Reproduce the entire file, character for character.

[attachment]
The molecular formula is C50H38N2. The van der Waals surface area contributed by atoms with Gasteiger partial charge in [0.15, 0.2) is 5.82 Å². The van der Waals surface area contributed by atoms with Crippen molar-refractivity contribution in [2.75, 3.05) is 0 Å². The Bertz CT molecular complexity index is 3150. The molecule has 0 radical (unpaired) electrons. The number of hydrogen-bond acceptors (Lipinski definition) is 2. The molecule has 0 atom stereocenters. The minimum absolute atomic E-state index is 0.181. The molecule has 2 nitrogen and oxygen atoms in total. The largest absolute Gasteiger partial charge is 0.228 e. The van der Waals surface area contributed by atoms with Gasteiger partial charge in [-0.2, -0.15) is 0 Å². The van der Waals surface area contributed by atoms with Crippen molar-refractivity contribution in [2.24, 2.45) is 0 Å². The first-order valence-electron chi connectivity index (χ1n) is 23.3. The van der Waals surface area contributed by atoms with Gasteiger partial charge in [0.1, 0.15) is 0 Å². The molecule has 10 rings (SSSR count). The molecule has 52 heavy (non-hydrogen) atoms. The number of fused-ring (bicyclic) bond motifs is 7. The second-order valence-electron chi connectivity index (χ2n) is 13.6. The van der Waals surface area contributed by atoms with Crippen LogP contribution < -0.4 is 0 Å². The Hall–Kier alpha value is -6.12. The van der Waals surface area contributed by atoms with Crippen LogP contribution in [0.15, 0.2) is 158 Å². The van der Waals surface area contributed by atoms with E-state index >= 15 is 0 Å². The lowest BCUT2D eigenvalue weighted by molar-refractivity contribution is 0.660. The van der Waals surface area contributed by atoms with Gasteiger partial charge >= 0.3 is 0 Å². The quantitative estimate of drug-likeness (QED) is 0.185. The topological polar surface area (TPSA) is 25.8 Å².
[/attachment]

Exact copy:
The molecular formula is C50H38N2. The van der Waals surface area contributed by atoms with Gasteiger partial charge in [0.15, 0.2) is 5.82 Å². The van der Waals surface area contributed by atoms with Crippen molar-refractivity contribution in [2.75, 3.05) is 0 Å². The Bertz CT molecular complexity index is 3150. The molecule has 0 radical (unpaired) electrons. The number of hydrogen-bond acceptors (Lipinski definition) is 2. The molecule has 0 atom stereocenters. The minimum absolute atomic E-state index is 0.181. The molecule has 2 nitrogen and oxygen atoms in total. The largest absolute Gasteiger partial charge is 0.228 e. The van der Waals surface area contributed by atoms with Gasteiger partial charge in [-0.2, -0.15) is 0 Å². The van der Waals surface area contributed by atoms with Crippen molar-refractivity contribution in [2.24, 2.45) is 0 Å². The first-order valence-electron chi connectivity index (χ1n) is 23.3. The van der Waals surface area contributed by atoms with Gasteiger partial charge in [0.1, 0.15) is 0 Å². The molecule has 10 rings (SSSR count). The molecule has 52 heavy (non-hydrogen) atoms. The number of fused-ring (bicyclic) bond motifs is 7. The second-order valence-electron chi connectivity index (χ2n) is 13.6. The van der Waals surface area contributed by atoms with Crippen LogP contribution < -0.4 is 0 Å². The Hall–Kier alpha value is -6.12. The van der Waals surface area contributed by atoms with Crippen LogP contribution in [0.15, 0.2) is 158 Å². The van der Waals surface area contributed by atoms with E-state index >= 15 is 0 Å². The lowest BCUT2D eigenvalue weighted by molar-refractivity contribution is 0.660. The van der Waals surface area contributed by atoms with Gasteiger partial charge >= 0.3 is 0 Å². The quantitative estimate of drug-likeness (QED) is 0.185. The topological polar surface area (TPSA) is 25.8 Å².